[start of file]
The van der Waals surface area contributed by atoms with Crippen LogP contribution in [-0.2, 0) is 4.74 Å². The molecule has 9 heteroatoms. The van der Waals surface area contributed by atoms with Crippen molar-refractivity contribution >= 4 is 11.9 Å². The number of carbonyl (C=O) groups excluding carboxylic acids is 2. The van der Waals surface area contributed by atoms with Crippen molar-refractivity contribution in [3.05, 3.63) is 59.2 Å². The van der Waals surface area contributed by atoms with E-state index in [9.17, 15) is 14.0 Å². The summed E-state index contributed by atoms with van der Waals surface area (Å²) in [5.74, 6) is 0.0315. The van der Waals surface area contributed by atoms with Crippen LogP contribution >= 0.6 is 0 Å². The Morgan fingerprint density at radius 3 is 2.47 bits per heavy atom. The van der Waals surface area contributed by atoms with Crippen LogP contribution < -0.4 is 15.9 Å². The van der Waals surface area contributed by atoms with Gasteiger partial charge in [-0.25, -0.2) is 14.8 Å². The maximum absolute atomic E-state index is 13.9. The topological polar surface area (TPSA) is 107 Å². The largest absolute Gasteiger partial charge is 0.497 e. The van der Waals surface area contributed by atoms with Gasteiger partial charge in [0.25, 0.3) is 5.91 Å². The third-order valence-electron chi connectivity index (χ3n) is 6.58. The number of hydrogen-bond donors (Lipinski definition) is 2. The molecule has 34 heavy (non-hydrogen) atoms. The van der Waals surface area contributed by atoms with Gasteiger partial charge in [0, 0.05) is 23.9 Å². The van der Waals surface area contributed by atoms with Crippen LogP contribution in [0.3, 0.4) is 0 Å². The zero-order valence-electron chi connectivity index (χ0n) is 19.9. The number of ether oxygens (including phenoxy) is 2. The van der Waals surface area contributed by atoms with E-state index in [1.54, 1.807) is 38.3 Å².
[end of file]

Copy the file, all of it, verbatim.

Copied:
The van der Waals surface area contributed by atoms with Crippen LogP contribution in [-0.2, 0) is 4.74 Å². The molecule has 9 heteroatoms. The van der Waals surface area contributed by atoms with Crippen molar-refractivity contribution >= 4 is 11.9 Å². The number of carbonyl (C=O) groups excluding carboxylic acids is 2. The van der Waals surface area contributed by atoms with Crippen molar-refractivity contribution in [3.05, 3.63) is 59.2 Å². The van der Waals surface area contributed by atoms with E-state index in [9.17, 15) is 14.0 Å². The summed E-state index contributed by atoms with van der Waals surface area (Å²) in [5.74, 6) is 0.0315. The van der Waals surface area contributed by atoms with Crippen LogP contribution >= 0.6 is 0 Å². The Morgan fingerprint density at radius 3 is 2.47 bits per heavy atom. The van der Waals surface area contributed by atoms with Crippen LogP contribution < -0.4 is 15.9 Å². The van der Waals surface area contributed by atoms with Gasteiger partial charge in [-0.25, -0.2) is 14.8 Å². The maximum absolute atomic E-state index is 13.9. The topological polar surface area (TPSA) is 107 Å². The largest absolute Gasteiger partial charge is 0.497 e. The van der Waals surface area contributed by atoms with Gasteiger partial charge in [0.25, 0.3) is 5.91 Å². The third-order valence-electron chi connectivity index (χ3n) is 6.58. The number of hydrogen-bond donors (Lipinski definition) is 2. The molecule has 34 heavy (non-hydrogen) atoms. The van der Waals surface area contributed by atoms with Gasteiger partial charge in [0, 0.05) is 23.9 Å². The van der Waals surface area contributed by atoms with Crippen LogP contribution in [0.3, 0.4) is 0 Å². The zero-order valence-electron chi connectivity index (χ0n) is 19.9. The number of ether oxygens (including phenoxy) is 2. The van der Waals surface area contributed by atoms with E-state index in [1.54, 1.807) is 38.3 Å².